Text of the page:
Tag Archives: K-State Research and Extension

MANHATTAN, Kan. – In response to the COVID-19 pandemic, Kansas State University’s Extension Master Gardener program is planning to offer a statewide online training option this fall for those wanting to join the popular group.

Cheryl Boyer, an associate professor in the Department of Horticulture and Natural Resources and interim coordinator of the state’s Master Gardener program, said weekly online sessions begin Sept. 3 and will run through Dec. 17.

The cost for online training is $45 plus any additional fees set by the county – or about $1 per hour of educational content, she said — and can be paid at the local extension office. Some counties may offer an in-person or hybrid training option.

For online training, Kansans must sign up through their local extension office by August 28. More information about the program is available online. Training sessions will be held each Thursday from 1 p.m. to 4 p.m. for 15 weeks.

“This online choice is optional and local units are not required to use this training in place of their own programming plans,” Boyer said. “However, because fall travel is limited for K-State Research and Extension educators, face-to-face training can not be expected or required.”

The K-State Research and Extension Master Gardener program is available to anyone with an interest in horticulture. “If you want to improve your gardening skills and knowledge, and you like to work with people, this program may be for you,” Boyer said.

The program is currently offered in more than half of Kansas’ counties.

Once certified as an Extension Master Gardener, participants are asked to donate time in their community to help others learn more about gardening and horticulture. Boyer noted that in 2019, Extension Master Gardeners donated approximately 99,000 hours for a total value of more than $2.6 million.

This fall’s 15-week training schedule will provide up to 50 hours of training on 13 topics delivered by lecture and hands-on activities. Boyer said the topics include plant growth and development, soils, turfgrass, annual and perennial flowers, landscape maintenance, woody ornamentals, vegetable gardening, insects, pesticide safety, plant diseases, fruit, landscape design and wildlife management.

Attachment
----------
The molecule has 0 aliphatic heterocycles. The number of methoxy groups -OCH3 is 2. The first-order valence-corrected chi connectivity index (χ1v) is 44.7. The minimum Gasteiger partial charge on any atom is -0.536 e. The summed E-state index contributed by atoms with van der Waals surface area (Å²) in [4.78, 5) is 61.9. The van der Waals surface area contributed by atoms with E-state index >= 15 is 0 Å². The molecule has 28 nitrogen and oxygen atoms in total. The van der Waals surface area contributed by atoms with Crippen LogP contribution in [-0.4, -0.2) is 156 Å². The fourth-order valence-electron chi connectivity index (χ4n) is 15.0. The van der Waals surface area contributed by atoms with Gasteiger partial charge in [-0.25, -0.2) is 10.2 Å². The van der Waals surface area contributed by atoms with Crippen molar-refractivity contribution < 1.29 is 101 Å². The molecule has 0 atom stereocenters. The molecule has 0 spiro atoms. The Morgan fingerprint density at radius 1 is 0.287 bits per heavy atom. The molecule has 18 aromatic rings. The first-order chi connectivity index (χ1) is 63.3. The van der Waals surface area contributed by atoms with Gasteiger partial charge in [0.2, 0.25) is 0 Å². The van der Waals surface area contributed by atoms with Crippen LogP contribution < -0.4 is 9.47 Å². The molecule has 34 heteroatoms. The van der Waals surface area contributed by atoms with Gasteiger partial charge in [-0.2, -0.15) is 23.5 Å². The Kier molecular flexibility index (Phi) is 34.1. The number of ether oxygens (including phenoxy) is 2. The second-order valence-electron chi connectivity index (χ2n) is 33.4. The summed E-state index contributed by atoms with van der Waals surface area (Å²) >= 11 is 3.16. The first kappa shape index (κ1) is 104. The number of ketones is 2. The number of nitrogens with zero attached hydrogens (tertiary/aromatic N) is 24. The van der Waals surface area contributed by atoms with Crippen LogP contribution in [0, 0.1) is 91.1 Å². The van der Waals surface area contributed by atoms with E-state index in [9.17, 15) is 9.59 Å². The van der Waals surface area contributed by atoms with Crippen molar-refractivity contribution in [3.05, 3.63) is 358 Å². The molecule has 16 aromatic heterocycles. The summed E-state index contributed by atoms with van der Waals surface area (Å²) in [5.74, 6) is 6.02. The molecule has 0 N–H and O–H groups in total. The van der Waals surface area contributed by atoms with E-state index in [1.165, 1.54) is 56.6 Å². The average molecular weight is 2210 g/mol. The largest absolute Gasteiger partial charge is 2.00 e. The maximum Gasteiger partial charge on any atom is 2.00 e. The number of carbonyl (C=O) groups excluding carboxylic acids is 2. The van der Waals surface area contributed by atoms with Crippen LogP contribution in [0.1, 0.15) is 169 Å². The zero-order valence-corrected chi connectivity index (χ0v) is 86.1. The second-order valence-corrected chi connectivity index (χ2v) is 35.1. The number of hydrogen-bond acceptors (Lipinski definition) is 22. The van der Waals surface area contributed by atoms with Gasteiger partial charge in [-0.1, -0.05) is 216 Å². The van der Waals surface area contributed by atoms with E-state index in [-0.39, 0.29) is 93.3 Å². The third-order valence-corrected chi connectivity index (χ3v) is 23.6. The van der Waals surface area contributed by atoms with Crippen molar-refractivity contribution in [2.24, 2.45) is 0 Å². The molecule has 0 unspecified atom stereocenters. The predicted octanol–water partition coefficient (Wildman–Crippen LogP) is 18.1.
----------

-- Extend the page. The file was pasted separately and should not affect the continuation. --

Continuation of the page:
MANHATTAN, Kan. — Registration is now open for a webinar that will help Kansas beef cattle producers prepare to manage and reduce the impacts of drought and reduced forage availability on cow herds.

The webinar will be hosted by the Kansas State University Department of Animal Sciences and Industry and K-State Research and Extension via Zoom on Thursday, July 9, at noon (CDT).

“As the saying goes, failing to plan is planning to fail,” said K-State beef specialist Sandy Johnson. “This webinar is being conducted to help cow-calf producers evaluate the options they have to make strategic adjustments in response to reduced forage availability. We want producers to be prepared to take advantage of opportunities that may arise given current resources, markets and weather.”

The program features strategic reduction of grazing pressure, drought supplementation of cows, early weaned calf nutrition and management, and calf health considerations, presented by members of the K-State beef extension team.

Register for the webinar online at https://tinyurl.com/KSUBeef-Drought-Preparedness or at www.KSUBeef.org. For questions about the event or to register, contact Lois Schreiner, lschrein@ksu.edu, or 785-532-1267.

MANHATTAN, Kan. — A Kansas State University veterinarian is urging cattle producers to beef up their plans for managing heat stress in their herds, a challenge that costs the U.S. cattle industry up to $370 million in losses each year.

A.J. Tarpoff, a beef veterinarian with K-State Research and Extension, said cattle are resilient animals; they will often acclimate to hot temperatures.